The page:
Sally Szablewiski might have a fear of heights, but that won’t stop her from rappelling from the top of the Wit Hotel in Chicago next month.
“I am doing this to support the cause and to honor family members living with lung disease,” said the 56-year-old Naperville resident.
Szablewiski, a nurse at Edward Hospital in Naperville, is one of 85 participants who will drop 27 stories during Skyline Plunge! Chicago, a fundraising event to benefit the Respiratory Health Association’s lung disease research and programs.
“I thought the Skyline Plunge would be neat to do not just as a thrill-seeker, but as a health-care professional, an asthmatic,” Szablewiski said. “Years ago the diagnosis of lung disease such as lung cancer was a death sentence, but it doesn’t have to be like that anymore.”
For Szablewiski, respiratory health isn’t just a good cause, it’s a personal one. An asthmatic all her life and the mother of two daughters with asthma, her father-in-law passed away years ago after battling lung cancer. So Sept. 8, she plans to take a leap of faith to raise awareness and funds for the Respiratory Health Association.
“I don’t have a bucket list, but every now and then I hear something, and I think it would be really neat to do,” she said. “This is one of those things.”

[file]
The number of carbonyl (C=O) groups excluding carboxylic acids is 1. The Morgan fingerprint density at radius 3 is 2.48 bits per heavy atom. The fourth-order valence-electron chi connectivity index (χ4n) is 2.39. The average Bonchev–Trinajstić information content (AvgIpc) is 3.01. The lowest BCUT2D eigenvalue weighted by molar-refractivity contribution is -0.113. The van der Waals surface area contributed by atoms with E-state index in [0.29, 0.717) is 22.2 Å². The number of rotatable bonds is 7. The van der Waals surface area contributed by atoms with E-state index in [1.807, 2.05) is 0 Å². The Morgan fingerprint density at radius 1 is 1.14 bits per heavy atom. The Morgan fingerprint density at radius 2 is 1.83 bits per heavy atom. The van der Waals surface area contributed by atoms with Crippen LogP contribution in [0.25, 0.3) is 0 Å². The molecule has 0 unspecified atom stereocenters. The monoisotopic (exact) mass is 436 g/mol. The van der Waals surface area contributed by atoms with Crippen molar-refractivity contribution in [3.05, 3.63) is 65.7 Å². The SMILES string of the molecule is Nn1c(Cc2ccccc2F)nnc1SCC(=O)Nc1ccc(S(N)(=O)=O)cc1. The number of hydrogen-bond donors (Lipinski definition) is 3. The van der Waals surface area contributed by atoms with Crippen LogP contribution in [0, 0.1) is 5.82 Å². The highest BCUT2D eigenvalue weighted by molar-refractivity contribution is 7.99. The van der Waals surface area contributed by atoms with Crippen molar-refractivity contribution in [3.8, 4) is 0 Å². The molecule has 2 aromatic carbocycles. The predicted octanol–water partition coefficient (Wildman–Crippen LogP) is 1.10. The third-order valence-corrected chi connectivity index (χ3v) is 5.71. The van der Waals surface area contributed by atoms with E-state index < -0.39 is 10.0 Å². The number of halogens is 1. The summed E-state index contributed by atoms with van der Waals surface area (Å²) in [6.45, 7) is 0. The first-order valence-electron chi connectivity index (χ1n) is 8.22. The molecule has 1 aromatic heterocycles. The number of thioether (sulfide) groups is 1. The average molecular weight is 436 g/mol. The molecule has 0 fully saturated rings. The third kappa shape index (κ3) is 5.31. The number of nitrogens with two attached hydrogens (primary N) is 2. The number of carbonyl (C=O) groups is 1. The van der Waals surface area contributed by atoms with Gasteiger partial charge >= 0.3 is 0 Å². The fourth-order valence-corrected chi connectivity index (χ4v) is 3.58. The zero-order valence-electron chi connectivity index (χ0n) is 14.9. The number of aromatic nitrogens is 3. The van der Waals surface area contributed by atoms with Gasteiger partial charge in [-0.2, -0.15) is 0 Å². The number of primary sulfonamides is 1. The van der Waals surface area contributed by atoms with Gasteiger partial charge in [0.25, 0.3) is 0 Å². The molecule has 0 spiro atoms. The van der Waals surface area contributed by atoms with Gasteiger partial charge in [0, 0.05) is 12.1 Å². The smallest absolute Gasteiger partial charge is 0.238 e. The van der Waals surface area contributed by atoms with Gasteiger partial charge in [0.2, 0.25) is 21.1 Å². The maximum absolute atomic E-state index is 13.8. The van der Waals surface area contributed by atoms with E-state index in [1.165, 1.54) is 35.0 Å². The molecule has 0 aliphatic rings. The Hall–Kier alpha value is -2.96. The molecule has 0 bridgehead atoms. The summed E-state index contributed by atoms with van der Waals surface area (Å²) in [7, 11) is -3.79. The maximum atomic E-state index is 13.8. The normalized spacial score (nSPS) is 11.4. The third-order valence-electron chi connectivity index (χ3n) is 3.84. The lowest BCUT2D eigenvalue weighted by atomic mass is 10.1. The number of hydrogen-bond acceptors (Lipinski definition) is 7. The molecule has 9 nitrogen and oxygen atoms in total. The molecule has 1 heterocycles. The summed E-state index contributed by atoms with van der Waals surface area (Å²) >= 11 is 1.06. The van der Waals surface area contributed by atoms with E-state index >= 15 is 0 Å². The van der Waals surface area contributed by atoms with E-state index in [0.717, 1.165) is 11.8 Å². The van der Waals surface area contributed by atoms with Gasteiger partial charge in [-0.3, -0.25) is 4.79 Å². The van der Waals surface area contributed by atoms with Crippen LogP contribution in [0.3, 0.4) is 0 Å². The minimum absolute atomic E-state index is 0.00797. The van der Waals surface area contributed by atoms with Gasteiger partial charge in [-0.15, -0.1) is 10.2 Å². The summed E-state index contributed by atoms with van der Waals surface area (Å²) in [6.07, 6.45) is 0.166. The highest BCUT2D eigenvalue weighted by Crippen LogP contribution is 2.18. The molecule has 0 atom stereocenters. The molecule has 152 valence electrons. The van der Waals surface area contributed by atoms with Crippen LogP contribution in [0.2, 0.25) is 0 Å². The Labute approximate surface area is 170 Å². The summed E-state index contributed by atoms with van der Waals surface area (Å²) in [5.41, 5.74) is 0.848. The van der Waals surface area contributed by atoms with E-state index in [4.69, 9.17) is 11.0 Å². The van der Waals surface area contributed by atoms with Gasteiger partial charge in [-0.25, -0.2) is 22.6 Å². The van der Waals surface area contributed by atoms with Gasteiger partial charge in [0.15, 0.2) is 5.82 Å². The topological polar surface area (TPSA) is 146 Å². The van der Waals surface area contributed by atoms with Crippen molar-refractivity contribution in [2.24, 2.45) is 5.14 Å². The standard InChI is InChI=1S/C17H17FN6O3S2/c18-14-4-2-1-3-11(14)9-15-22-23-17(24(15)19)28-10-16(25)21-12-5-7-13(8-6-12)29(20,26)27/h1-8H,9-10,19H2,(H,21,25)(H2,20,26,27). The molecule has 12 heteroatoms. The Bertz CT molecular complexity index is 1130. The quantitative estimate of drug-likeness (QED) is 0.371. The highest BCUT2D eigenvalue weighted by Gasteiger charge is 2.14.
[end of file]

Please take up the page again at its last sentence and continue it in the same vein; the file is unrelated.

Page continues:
Gina Schwieger, senior director of special events for the Respiratory Health Association, said Szablewiski’s decision to help improve the future of lung health should be an inspiration to us all.
“Sally is rappelling to recognize that asthma no longer causes her to miss out on all life has to offer,” Schwieger said. “In Chicago land, more than 1 million people are living with a respiratory illness.”
And Schwieger said, while rappelling 27 stories might not be for everyone, there are plenty of other ways to raise funds and awareness for a cause that affects such a large number of people.
“Without all of the generous support for our special events and advocacy work, we would not be able to reach the thousands of people that we do through programs such as asthma education, smoking cessation and conferences for people living chronic obstructive pulmonary disease,” she said.